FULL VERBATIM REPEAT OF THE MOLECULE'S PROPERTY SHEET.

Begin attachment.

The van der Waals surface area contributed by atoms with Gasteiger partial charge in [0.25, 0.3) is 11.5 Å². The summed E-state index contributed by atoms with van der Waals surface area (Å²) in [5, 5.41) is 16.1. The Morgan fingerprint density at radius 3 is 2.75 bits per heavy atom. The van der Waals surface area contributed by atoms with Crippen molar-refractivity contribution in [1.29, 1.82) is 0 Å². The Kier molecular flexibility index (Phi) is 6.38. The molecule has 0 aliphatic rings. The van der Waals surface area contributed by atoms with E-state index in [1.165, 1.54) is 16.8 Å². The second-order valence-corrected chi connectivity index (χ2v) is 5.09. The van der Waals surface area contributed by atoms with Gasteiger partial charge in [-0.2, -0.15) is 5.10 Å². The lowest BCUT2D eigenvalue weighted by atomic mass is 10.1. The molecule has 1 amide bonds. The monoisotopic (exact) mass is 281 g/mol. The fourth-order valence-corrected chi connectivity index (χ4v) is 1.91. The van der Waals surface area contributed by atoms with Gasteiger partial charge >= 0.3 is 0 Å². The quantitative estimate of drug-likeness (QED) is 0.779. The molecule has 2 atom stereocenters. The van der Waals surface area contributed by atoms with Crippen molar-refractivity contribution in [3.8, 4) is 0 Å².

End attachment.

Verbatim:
The van der Waals surface area contributed by atoms with Gasteiger partial charge in [0.25, 0.3) is 11.5 Å². The summed E-state index contributed by atoms with van der Waals surface area (Å²) in [5, 5.41) is 16.1. The Morgan fingerprint density at radius 3 is 2.75 bits per heavy atom. The van der Waals surface area contributed by atoms with Crippen molar-refractivity contribution in [1.29, 1.82) is 0 Å². The Kier molecular flexibility index (Phi) is 6.38. The molecule has 0 aliphatic rings. The van der Waals surface area contributed by atoms with E-state index in [1.165, 1.54) is 16.8 Å². The second-order valence-corrected chi connectivity index (χ2v) is 5.09. The van der Waals surface area contributed by atoms with Gasteiger partial charge in [-0.2, -0.15) is 5.10 Å². The lowest BCUT2D eigenvalue weighted by atomic mass is 10.1. The molecule has 1 amide bonds. The monoisotopic (exact) mass is 281 g/mol. The fourth-order valence-corrected chi connectivity index (χ4v) is 1.91. The van der Waals surface area contributed by atoms with Gasteiger partial charge >= 0.3 is 0 Å². The quantitative estimate of drug-likeness (QED) is 0.779. The molecule has 2 atom stereocenters. The van der Waals surface area contributed by atoms with Crippen molar-refractivity contribution in [3.8, 4) is 0 Å².